In the 1990s, the US Government released two reports conceding that the crashed object was in fact an observational balloon to a military nuclear test. Even following these two official reports, rumours and conspiracy theories about Roswell have continued to this day.

Other spooky but perhaps fanciful theories include the development of exotic energy weapons, the practice of weather control, the development of time travel and teleportation technology and activities relating to a shadowy one-world government. 

Is There Any Evidence To Support Any Of These Theories?

It depends what you mean by evidence.

There is nothing that proves the existence of UFOs, Roswell or extra-terrestrial life on earth.

But over the years people who have claimed to be former employees at Area 51 have spoken out about their supposed work, and some of what they have said could be considered spooky, depending on how susceptible one might be to conspiracy theories.

In 1989, Bob Lazar claimed he had worked in an underground facility at Area 51 called “Sector 4” and that his tasks included working on an alien spacecraft that the USA had in its possession.

Seven years later, speaking as part of a film documentary on Area 51 called Dreamland, a nameless 71-year-old man who claimed to have been employed as a mechanical engineer at the secretive facility said that he had worked on a spinning disc-like aircraft that had originally been recovered from a crashed extra-terrestrial vehicle.

The man also claimed to have worked with an extra-terrestrial being, named J-Rod, whom he described as a “telepathic translator".

In the early 2000s, the alien “J-Rod” appears in the claims of another apparent former employee of Area 51, this time in the purported experiences of Dan Crain.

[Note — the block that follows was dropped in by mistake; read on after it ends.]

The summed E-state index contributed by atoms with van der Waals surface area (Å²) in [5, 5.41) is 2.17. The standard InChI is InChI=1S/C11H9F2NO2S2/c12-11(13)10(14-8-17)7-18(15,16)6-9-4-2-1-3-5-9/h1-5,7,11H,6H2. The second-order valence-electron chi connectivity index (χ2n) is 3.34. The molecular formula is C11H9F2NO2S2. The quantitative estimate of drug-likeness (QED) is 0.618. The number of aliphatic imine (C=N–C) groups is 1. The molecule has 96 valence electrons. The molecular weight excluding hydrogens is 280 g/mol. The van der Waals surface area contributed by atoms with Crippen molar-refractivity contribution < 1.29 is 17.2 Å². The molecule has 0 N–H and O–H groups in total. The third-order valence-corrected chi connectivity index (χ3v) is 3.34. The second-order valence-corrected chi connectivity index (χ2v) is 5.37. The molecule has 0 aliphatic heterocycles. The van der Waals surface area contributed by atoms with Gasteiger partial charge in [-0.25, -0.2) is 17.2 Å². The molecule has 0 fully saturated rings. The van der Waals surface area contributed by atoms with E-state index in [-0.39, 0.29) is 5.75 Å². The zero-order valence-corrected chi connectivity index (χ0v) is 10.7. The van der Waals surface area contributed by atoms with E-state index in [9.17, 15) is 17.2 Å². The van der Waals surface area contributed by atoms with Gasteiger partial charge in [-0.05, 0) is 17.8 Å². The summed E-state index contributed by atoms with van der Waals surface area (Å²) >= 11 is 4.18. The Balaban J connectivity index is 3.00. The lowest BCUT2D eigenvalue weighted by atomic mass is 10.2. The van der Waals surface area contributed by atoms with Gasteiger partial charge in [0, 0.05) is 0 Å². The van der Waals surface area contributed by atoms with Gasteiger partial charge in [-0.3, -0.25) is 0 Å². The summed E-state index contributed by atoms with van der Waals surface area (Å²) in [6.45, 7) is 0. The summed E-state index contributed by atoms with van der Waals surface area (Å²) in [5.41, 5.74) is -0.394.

Crain said that he had been set to work on the cloning of alien viruses, alongside the alien J-Rod.

However, evidence later emerged that Crain had actually been working as a parole officer in Las Vegas at the time he had claimed to have been studying a PhD in New York. This threw into doubt the credibility around Crain's life experiences, and little more has been said by him since. 

None of these claims have been officially recognised.

Wasn't There Plans For A Mass Break-In To Area 51?

Yes. In July 2019, two million people joined a Facebook event to "storm Area 51", a story that achieved international coverage in the Press.  

However, the event also caught the attention of the US Air Force who promptly announced that they "stood ready to protect America and its assets". 

The strong words from the military appeared to put off the majority of the two million intended trespassers, and instead just 150 people made it to the gates of Area 51.

Of those 150 people, just five caused enough of a security issue to warrant arrest. About 3,000 people instead attended a festival that was being held nearby at the time.

There are currently no further plans afoot to break into one of the world's most secure areas.

And as such, the secrets of Area 51 remain, for now, safe.